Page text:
No doubt if you are in academia right now–or even outside of academia you might’ve heard a bit about digital humanities. While researching end-of-semester papers, I thought I would test out a few DH tools for research that have been recommended to me and see how well they work for my subject matter. I’ll be testing JSTOR’s Text Analyzer and Connected Papers.
The Research Paper (in brief)
Project: Sutra Transcription in Medieval Japan
Time Period: 700-1200 ish
Keywords: “sutra” “transcription” “text” “setsuwa”
Summary: In Buddhism, sutras are scriptures said to be a record of the Buddha’s teachings. Over the course of the development of Buddhism, particularly in East Asia, copying sutras was very popular as a merit-making practice. I am looking at the history of sutra transcription practices in Japan.
I’ve gathered quite a few resources so far the “old-fashioned” way. I started by searching the catalog for books on the subject and looking at their bibliographies to get more sources. Thus far my most “high tech” moment has been using the online catalog. But I’m going to try to plunge into the world of DH tools to try to find some more resources/round out my bibliography.
Jstor’s Text Analyzer is a relatively new tool from Jstor, a database of journal articles, books, and primary sources. In the past, I’ve mainly used it for scholarly articles and book reviews for the humanities. Here is the description of the Text Analyzer from their website.
Jstor’s Text Analyzer
See their description and video at https://www.jstor.org/analyze/about
So the idea is that you upload or paste in a document and the Analyzer reads it, identifies the key themes, and then looks for other sources based on the document you uploaded. Sounds useful to me!
The article I am using is,
Eubanks, Charlotte. “Illustrating the Mind: ‘Faulty Memory’ Setsuwa and the Decorative Sutras of Late Classical and Early Medieval Japan.” Japanese Journal of Religious Studies 36, no. 2 (2009): 209–30. http://www.jstor.org/stable/40660966.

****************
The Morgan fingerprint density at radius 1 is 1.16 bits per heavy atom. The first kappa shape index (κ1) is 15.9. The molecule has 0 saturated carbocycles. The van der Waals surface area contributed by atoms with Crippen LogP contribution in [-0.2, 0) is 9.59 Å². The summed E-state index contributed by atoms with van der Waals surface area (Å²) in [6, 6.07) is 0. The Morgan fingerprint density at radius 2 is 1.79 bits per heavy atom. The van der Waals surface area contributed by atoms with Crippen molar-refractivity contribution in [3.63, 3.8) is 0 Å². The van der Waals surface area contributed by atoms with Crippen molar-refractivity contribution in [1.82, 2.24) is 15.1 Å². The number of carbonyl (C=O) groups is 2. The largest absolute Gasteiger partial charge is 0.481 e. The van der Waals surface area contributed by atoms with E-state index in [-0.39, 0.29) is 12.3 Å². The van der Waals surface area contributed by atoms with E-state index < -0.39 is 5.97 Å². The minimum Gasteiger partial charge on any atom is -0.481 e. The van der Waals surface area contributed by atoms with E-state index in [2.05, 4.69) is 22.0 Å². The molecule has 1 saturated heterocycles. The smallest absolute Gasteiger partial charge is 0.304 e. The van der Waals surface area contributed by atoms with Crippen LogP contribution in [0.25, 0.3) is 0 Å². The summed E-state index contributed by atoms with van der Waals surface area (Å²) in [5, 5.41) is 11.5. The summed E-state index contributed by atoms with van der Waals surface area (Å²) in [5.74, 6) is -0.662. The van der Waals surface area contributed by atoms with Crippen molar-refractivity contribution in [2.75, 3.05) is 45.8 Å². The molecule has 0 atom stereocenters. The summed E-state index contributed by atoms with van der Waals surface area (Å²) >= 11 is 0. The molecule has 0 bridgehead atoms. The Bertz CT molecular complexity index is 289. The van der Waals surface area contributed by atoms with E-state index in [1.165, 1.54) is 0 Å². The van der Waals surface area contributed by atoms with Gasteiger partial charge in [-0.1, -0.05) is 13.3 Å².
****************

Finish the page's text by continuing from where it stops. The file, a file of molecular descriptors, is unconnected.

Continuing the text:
I chose this article because it’s on Jstor, the journal (JJRS) is a major one in my field and I know the whole back catalog is on Jstor, and it has most of my keywords in the title. I’ve already read it and I know it’ll be useful to my paper so it seemed like a good place to start. I tried another one at first–but I think the analyzer is limited to articles on jstor/articles that are OCR-able.
Trial 1: Error Message…
Trail 2: Did the same thing, but expected different results.
Text Analyzer identifies “topics” and highlights what it’s identified as “prioritized terms” and assigns them a “weight” based on how it reads the text. You can then change which words you think should be prioritized and how much weight it should put on each term for different results.
The prioritized terms identified were “memory, Japanese literature, Buddhism, third person narratives, and visual arts” all of which are subjects in the paper.
As for the recommendations…they’re a little less than stellar. The first 10 results included the prioritized terms however it doesn’t seem like they are looking at the same kind of primary sources as the article I submitted. Some are in different time periods or look at unrelated subjects as their primary thesis.
*Number of sources I would read for far 0/10.*
Adjusting the weight. Next, I tried to adjust the terms and the weight of the terms to see if I could get better results. It also identifies people, places, and organizations that you can click on to prioritize. Also apparently the main locations in my text are Japan and the Moon.
The adjustment yielded better results. The first result is a chapter from a book I’ve already read for the project and is by the same author as the article jstor is analyzing from.
There are also two articles I think could be useful
Schneider, Mark. “THE DIFFERENCE ENGINE: MANUSCRIPTS, MEDIA CHANGE AND TRANSMISSION OF KNOWLEDGE IN PREMODERN JAPAN.” Rivista Degli Studi Orientali 84, no. 1/4 (2011): 67–83. http://www.jstor.org/stable/43927258.